MESSAGE OF HIS HOLINESS
FOR THE CELEBRATION OF THE
DAY OF PEACE
1 JANUARY 1981
TO SERVE PEACE, RESPECT FREEDOM
To all of you who are building peace,
It is to all of you, men and women of good will, that I address myself today, in order to invite you, on the occasion of the Fourteenth World Day of Peace (1 January 1981), to think about the state of the world and about the great cause of peace. I do this from a powerful conviction: that peace is possible, but that it is also something that has to be continually won, a good thing that has to be attained through ever renewed efforts. Each generation feels in a new way the permanent need for peace in the face of the daily problems of life. Yes, it is every day that the ideal of peace has to be made into a concrete reality by each one of us .
To serve peace, respect freedom
1. In presenting to you today the theme of freedom as the subject of your thoughts, I am following the line of Pope John XXIII in his Encyclical Pacem in Terris, when he put forward freedom as one of the "four pillars that support the house of peace". Freedom responds to a deep and widespread aspiration of the modern world, and this is shown for example by the frequency with which the term "freedom " is used, even though not always in the same sense, by believers and non-believers, scientists and economists, those who live in democratic societies and those who live under totalitarian regimes. Each one gives the term a special nuance, and even a profoundly different meaning. As we seek to develop our service of peace, we must therefore understand clearly the real nature of this true freedom that is at one and the same time the root of peace and its fruit.
Conditions that call for a fresh examination today
2. Peace must be realized in truth; it must be built upon justice; it must be animated by love; it must be brought to being in freedom (cf . Pacem in Terris). Without a deep and universal respect for freedom, peace will elude man. We have only to look around us to be convinced of this . For the spectacle that meets our eyes at the beginning of the Eighties seems hardly reassuring, although large numbers of men and women, Whether ordinary citizens or leaders of society, are very worried about peace, often to the point of desperation. Their aspirations do not find realization in true peace, because of the absence of freedom, or the violation of freedom, or again because of the ambiguous or mistaken way in which freedom is exercised.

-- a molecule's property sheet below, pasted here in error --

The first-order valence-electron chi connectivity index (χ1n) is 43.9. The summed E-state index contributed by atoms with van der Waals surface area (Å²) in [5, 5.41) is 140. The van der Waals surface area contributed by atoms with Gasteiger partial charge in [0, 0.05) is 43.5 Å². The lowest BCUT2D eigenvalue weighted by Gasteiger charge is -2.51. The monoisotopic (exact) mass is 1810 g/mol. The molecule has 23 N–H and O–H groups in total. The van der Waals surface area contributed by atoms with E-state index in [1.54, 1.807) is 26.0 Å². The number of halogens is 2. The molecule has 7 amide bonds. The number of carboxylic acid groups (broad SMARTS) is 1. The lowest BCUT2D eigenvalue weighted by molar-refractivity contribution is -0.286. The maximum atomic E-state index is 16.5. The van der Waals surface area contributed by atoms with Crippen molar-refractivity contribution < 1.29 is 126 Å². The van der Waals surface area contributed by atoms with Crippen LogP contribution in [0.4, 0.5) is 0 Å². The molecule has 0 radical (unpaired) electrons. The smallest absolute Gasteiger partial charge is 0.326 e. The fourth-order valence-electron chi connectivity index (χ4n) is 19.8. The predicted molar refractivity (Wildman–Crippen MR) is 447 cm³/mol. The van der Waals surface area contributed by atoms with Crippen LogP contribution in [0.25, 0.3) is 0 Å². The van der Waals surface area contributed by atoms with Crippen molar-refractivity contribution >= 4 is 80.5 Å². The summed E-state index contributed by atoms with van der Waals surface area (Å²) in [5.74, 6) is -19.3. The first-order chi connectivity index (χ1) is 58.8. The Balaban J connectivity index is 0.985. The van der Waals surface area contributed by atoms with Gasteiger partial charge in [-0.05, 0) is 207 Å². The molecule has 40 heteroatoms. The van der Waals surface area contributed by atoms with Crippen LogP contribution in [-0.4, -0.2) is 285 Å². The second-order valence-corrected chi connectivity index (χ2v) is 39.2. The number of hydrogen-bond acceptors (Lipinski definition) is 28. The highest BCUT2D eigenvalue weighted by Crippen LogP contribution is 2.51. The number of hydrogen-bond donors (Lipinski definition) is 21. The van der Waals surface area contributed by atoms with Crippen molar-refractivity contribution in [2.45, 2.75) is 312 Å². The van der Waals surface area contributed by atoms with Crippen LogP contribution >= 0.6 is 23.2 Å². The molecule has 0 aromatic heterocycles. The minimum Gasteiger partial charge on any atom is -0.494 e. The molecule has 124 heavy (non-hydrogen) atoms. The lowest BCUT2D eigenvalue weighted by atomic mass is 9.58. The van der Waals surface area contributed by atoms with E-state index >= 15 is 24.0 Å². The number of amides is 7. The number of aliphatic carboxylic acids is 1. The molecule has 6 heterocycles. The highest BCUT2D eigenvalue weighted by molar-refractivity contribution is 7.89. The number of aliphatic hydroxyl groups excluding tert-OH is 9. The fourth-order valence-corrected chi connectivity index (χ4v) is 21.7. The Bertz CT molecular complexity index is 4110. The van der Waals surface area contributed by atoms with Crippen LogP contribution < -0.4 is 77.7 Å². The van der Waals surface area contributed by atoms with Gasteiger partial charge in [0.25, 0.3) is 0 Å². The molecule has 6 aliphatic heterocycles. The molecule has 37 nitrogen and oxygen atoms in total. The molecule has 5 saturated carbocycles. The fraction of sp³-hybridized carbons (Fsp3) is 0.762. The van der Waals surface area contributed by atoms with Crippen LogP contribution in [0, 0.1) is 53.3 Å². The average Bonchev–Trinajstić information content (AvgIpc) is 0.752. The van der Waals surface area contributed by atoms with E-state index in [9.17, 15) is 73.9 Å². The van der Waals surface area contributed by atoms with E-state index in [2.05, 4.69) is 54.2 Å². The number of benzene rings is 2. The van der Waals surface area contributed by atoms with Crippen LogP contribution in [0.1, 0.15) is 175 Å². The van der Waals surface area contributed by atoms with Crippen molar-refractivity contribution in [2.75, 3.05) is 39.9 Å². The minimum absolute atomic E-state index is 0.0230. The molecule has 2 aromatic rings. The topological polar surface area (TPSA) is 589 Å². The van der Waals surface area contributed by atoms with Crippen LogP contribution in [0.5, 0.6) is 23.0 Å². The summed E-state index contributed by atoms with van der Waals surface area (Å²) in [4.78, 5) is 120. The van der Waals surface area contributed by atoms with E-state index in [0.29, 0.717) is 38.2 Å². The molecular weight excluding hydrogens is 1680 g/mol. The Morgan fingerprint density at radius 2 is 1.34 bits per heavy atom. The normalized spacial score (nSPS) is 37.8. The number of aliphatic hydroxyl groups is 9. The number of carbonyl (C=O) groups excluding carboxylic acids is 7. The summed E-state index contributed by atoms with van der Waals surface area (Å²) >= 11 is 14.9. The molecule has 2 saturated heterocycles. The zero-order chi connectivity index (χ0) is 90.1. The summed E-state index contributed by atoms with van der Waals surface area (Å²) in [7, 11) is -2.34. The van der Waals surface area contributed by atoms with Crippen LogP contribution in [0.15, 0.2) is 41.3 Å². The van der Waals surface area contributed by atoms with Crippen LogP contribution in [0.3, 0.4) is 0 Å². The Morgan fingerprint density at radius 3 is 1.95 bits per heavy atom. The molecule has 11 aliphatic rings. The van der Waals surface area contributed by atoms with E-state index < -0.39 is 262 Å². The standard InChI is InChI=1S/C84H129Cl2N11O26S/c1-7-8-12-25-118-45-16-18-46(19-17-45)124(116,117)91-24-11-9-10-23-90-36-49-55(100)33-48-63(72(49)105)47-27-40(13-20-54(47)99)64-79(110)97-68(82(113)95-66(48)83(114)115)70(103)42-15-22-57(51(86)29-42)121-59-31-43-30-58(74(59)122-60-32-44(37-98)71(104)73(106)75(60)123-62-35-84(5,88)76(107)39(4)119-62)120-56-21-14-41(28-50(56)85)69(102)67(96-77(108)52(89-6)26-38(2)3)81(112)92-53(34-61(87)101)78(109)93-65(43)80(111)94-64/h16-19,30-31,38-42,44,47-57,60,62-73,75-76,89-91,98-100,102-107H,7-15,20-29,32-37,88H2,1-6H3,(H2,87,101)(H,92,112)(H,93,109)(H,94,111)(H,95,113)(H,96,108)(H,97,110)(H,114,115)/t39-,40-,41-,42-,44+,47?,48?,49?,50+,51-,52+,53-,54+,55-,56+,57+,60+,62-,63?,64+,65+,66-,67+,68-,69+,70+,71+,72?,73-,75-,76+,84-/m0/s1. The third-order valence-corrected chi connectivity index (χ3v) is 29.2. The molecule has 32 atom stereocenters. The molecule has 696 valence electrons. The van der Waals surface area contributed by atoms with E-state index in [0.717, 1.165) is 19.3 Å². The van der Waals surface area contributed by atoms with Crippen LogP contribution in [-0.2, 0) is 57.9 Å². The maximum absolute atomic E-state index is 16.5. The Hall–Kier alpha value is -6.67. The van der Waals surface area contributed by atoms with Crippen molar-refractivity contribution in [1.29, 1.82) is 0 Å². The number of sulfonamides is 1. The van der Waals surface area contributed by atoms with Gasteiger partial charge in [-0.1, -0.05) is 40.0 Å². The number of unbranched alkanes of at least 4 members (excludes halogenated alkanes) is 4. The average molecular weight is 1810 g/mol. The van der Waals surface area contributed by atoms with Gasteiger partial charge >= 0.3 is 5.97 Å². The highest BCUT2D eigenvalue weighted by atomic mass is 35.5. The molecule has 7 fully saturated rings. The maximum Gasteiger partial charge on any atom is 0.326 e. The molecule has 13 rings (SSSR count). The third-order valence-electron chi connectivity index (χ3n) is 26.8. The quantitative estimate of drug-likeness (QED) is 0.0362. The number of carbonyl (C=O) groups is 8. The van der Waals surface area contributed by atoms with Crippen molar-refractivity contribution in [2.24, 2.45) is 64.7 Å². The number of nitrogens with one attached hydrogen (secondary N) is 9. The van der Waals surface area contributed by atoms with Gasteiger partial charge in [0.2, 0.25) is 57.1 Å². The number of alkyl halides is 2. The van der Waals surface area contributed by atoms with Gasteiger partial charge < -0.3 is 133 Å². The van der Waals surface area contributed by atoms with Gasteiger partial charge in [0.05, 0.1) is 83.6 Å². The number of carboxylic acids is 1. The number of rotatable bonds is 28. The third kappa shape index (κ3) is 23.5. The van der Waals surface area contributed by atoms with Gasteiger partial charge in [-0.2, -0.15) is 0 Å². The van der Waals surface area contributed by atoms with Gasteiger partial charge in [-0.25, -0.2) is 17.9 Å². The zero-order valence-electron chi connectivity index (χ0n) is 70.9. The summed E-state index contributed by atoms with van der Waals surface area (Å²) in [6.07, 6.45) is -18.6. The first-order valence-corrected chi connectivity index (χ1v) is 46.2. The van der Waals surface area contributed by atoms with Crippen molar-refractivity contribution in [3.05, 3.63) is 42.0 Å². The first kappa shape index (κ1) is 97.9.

For what can be the freedom of nations, whose existence, aspirations and reactions are conditioned by fear instead of mutual trust, by oppression instead of the free pursuit of their common good? Freedom is wounded when the relationships between peoples are based not upon respect for the equal dignity of each but upon the right of the most powerful, upon the attitude of dominant blocs and upon military or political imperialism. The freedom of nations is wounded when small nations are forced to align themselves with large ones, in order to ensure their right to independent existence or to survival. Freedom is wounded when dialogue between equal partners is no longer possible, by reason of economic or financial domination exercised by privileged and powerful nations.